Northeast Florida lawmakers divided on impact of tax reform plan

Jacksonville, FL — The House will have to vote a second time to fully clear the massive GOP tax reform plan, but your Republican Representatives are nonetheless excited to be a part of what they’re calling a historic moment.

With a largely party line vote, though, it’s no surprise that local Democrats don’t feel the same way.

Following the House clearing the bill Tuesday afternoon, Jacksonville Republican Representative John Rutherford told WOKV that “hardworking Americans” come out on top in this plan.

“It’s a good thing for taxpayers, it’s a good thing for business, it’s gunna be great for our economy,” Rutherford says.

That was echoed by the other Republicans representing Northeast Florida as well.

“House Republicans have fulfilled a promise to simplify our tax code, lighten the tax burden on all Americans (especially middle-income families), and small businesses,” says a statement from Representative Ted Yoho.

“The reforms included in the bill- the dramatically lower tax rate, the full expensing of capital investments, and the move to a territorial tax system (paving the way for profits earned overseas to be brought back to the U.S.)- will better enable American companies to compete with foreign businesses and will help to stem the tide of companies and jobs going overseas,” says a statement from Representative Ron DeSantis.

IN DEPTH: Our Washington Insider Jamie Dupree details what the tax reform plan means for you

Jacksonville Democratic Representative Al Lawson says it’s disappointing his party wasn’t brought in to the fold more. He believes pressure from the President to get this done before the end of the year didn’t leave enough time to really hammer out the differences.

“It was a glorious day for the Republicans, but it’s a sad day for Americans.” Lawson says.

The Senate votes on the plan late Tuesday, and our Washington Insider Jamie Dupree expects the measure will pass. It’s again expected to be along party lines though, with Vice President Mike Pence on hand in case there’s a tie.

“It ought to be enough that $1.5 trillion are borrowed in order to finance a huge tax cut for multinational corporations with incentives to send American jobs overseas. That ought to be enough. And it ought to be enough that compared to that, they’re just crumbs for the hardworking muddle-class, hardworking families. But there’s more. In this tax bill, indeed CBO has said 13 million people will lose health insurance as a result of something that was done to the Affordable Care Act,” Florida Democratic Senator Nelson said on the Senate floor.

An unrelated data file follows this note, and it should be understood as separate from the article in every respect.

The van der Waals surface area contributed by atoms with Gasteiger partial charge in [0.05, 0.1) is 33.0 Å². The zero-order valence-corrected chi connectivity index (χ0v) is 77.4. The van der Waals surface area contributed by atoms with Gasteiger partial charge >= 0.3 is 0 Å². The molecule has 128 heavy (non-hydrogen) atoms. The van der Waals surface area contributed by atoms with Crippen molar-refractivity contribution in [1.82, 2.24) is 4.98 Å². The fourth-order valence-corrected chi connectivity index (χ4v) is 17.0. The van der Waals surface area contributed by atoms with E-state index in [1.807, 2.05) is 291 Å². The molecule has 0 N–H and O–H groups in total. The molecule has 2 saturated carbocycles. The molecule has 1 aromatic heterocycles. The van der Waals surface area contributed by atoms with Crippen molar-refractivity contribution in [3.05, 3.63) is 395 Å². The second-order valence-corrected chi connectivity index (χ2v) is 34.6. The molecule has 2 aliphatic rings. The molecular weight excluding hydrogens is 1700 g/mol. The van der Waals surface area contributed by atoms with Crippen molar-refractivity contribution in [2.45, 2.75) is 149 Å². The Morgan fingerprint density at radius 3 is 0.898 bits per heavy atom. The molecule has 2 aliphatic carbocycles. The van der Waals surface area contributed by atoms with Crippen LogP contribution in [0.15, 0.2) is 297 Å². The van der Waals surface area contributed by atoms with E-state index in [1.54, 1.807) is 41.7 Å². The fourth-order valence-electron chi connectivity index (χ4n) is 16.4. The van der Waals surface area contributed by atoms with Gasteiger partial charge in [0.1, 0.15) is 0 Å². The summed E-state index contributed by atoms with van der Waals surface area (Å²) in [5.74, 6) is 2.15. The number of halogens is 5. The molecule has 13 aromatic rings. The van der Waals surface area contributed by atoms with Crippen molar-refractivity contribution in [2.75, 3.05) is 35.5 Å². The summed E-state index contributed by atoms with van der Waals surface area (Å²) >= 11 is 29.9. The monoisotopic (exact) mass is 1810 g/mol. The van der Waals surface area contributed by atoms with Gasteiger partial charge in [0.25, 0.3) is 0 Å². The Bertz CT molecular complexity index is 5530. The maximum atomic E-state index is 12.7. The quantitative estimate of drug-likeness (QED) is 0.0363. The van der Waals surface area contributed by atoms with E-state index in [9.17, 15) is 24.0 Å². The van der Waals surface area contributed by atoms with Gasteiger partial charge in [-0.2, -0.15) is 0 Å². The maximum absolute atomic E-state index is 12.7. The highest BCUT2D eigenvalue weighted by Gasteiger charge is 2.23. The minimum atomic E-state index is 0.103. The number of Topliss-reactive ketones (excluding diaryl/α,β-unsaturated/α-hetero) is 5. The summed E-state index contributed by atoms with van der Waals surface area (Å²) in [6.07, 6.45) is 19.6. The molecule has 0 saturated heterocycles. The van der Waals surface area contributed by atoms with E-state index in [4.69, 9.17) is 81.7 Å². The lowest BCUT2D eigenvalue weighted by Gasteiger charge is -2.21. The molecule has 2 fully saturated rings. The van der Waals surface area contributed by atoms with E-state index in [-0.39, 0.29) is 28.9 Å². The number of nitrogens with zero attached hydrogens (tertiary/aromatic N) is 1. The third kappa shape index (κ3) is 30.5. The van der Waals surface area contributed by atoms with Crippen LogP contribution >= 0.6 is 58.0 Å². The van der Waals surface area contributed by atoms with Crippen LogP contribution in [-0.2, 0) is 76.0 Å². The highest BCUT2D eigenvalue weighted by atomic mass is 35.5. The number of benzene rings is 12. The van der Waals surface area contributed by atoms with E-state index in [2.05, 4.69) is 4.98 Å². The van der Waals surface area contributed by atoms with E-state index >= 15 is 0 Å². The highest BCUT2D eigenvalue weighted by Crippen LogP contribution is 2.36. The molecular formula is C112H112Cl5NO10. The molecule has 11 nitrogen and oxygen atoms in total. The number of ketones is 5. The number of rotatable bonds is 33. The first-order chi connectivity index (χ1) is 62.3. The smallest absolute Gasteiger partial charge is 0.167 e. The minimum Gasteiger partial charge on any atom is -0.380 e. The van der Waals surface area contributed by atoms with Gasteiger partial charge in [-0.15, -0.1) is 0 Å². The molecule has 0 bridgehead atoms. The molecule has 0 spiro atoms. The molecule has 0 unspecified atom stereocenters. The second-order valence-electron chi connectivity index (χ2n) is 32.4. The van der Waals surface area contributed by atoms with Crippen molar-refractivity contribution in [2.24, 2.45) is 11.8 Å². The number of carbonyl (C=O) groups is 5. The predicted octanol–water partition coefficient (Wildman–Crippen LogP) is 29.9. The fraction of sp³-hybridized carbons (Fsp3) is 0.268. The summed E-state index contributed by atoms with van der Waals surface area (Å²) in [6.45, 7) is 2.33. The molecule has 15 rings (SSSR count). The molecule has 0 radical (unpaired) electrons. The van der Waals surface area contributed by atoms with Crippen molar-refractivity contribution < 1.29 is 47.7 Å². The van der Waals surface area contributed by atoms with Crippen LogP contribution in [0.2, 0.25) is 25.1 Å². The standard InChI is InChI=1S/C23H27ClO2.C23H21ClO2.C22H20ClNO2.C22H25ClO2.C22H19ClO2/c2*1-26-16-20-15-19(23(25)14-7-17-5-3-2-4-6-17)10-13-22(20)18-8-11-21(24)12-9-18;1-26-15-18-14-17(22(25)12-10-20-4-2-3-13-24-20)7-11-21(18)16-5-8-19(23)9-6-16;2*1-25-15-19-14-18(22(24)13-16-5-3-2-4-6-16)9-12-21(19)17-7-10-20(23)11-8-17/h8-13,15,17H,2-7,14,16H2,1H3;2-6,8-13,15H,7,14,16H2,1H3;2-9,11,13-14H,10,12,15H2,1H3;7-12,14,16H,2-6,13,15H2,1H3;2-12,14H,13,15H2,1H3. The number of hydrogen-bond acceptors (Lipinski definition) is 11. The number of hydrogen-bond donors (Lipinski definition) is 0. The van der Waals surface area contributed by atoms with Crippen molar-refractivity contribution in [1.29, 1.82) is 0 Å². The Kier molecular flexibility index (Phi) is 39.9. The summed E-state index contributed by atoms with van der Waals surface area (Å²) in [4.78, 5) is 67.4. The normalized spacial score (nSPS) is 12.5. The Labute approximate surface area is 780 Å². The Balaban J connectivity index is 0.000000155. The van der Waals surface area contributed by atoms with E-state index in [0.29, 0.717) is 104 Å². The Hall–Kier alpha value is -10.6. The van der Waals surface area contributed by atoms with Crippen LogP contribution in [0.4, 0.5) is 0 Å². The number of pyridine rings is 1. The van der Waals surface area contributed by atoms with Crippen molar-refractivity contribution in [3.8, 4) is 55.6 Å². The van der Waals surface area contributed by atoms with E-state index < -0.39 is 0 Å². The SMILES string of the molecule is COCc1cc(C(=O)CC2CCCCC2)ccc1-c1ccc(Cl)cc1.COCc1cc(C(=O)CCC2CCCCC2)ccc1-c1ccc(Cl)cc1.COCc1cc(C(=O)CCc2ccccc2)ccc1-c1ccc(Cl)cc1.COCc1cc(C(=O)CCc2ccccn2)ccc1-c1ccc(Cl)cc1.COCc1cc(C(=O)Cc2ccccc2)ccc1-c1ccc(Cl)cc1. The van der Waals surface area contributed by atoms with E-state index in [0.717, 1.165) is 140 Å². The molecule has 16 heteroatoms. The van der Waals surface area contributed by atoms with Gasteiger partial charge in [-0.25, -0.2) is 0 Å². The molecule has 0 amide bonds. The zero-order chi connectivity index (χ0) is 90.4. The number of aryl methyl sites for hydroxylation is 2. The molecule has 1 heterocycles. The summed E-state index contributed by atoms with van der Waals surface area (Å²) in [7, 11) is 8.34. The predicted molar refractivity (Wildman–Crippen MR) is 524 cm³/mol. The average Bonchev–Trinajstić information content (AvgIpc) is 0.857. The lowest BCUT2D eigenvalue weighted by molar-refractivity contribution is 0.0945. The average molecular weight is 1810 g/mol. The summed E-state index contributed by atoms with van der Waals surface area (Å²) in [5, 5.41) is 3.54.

Florida Republican Senator Marco Rubio has previously called himself an “enthusiastic yes” vote, because of “the strong pro-growth, pro-American jobs provisions already contained in the legislation” as well as changes that were made to increase the Child Tax Credit.

After the Senate signs on, the House will have to vote again on the package Wednesday, because the Senate made some minor rules-related changes.

Lawson hopes that, with more time, the public will see what he believes are drawbacks in the bill.

“Raises taxes on 86 million middle class households, and includes nearly one million Floridians,” he tells WOKV.

Yoho says the bill is not perfect, but concerns from various members of Congress have been addressed along the way, and he’s happy with the work that was put in to this final package. Rutherford says they won’t celebrate for long though, with a lot of work still ahead on strengthening the military, improving infrastructure, and other areas. He says in order to tackle some of the biggest problems, like the national debt, the country needs the growth that he believes this tax reform package will provide.

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